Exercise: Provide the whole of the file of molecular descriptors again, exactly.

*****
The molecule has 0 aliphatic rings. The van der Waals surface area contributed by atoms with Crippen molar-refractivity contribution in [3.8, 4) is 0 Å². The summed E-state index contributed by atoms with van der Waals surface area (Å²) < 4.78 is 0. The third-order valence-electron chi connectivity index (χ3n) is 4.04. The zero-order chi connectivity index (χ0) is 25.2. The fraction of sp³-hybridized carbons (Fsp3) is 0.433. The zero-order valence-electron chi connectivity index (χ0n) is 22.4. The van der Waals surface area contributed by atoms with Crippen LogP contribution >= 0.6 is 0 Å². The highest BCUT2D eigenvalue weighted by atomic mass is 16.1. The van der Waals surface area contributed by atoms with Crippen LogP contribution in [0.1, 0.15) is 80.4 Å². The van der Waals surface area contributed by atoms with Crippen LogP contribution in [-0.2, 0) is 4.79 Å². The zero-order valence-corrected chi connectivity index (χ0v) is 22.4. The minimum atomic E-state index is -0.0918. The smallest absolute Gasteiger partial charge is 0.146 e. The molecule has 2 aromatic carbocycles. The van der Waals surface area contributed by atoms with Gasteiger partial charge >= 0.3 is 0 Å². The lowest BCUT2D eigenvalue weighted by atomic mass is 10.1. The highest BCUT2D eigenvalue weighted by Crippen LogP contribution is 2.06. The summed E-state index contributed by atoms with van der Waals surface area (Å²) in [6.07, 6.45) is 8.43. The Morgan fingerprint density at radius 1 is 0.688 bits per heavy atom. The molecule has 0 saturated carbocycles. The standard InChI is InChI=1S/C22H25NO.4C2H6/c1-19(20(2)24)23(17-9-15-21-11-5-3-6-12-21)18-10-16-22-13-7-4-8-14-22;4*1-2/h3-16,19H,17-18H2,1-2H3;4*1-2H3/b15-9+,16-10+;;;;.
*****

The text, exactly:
The molecule has 0 aliphatic rings. The van der Waals surface area contributed by atoms with Crippen molar-refractivity contribution in [3.8, 4) is 0 Å². The summed E-state index contributed by atoms with van der Waals surface area (Å²) < 4.78 is 0. The third-order valence-electron chi connectivity index (χ3n) is 4.04. The zero-order chi connectivity index (χ0) is 25.2. The fraction of sp³-hybridized carbons (Fsp3) is 0.433. The zero-order valence-electron chi connectivity index (χ0n) is 22.4. The van der Waals surface area contributed by atoms with Crippen LogP contribution >= 0.6 is 0 Å². The highest BCUT2D eigenvalue weighted by atomic mass is 16.1. The van der Waals surface area contributed by atoms with Crippen LogP contribution in [0.1, 0.15) is 80.4 Å². The van der Waals surface area contributed by atoms with Crippen LogP contribution in [-0.2, 0) is 4.79 Å². The zero-order valence-corrected chi connectivity index (χ0v) is 22.4. The minimum atomic E-state index is -0.0918. The smallest absolute Gasteiger partial charge is 0.146 e. The molecule has 2 aromatic carbocycles. The van der Waals surface area contributed by atoms with Gasteiger partial charge >= 0.3 is 0 Å². The lowest BCUT2D eigenvalue weighted by atomic mass is 10.1. The highest BCUT2D eigenvalue weighted by Crippen LogP contribution is 2.06. The summed E-state index contributed by atoms with van der Waals surface area (Å²) in [6.07, 6.45) is 8.43. The Morgan fingerprint density at radius 1 is 0.688 bits per heavy atom. The molecule has 0 saturated carbocycles. The standard InChI is InChI=1S/C22H25NO.4C2H6/c1-19(20(2)24)23(17-9-15-21-11-5-3-6-12-21)18-10-16-22-13-7-4-8-14-22;4*1-2/h3-16,19H,17-18H2,1-2H3;4*1-2H3/b15-9+,16-10+;;;;.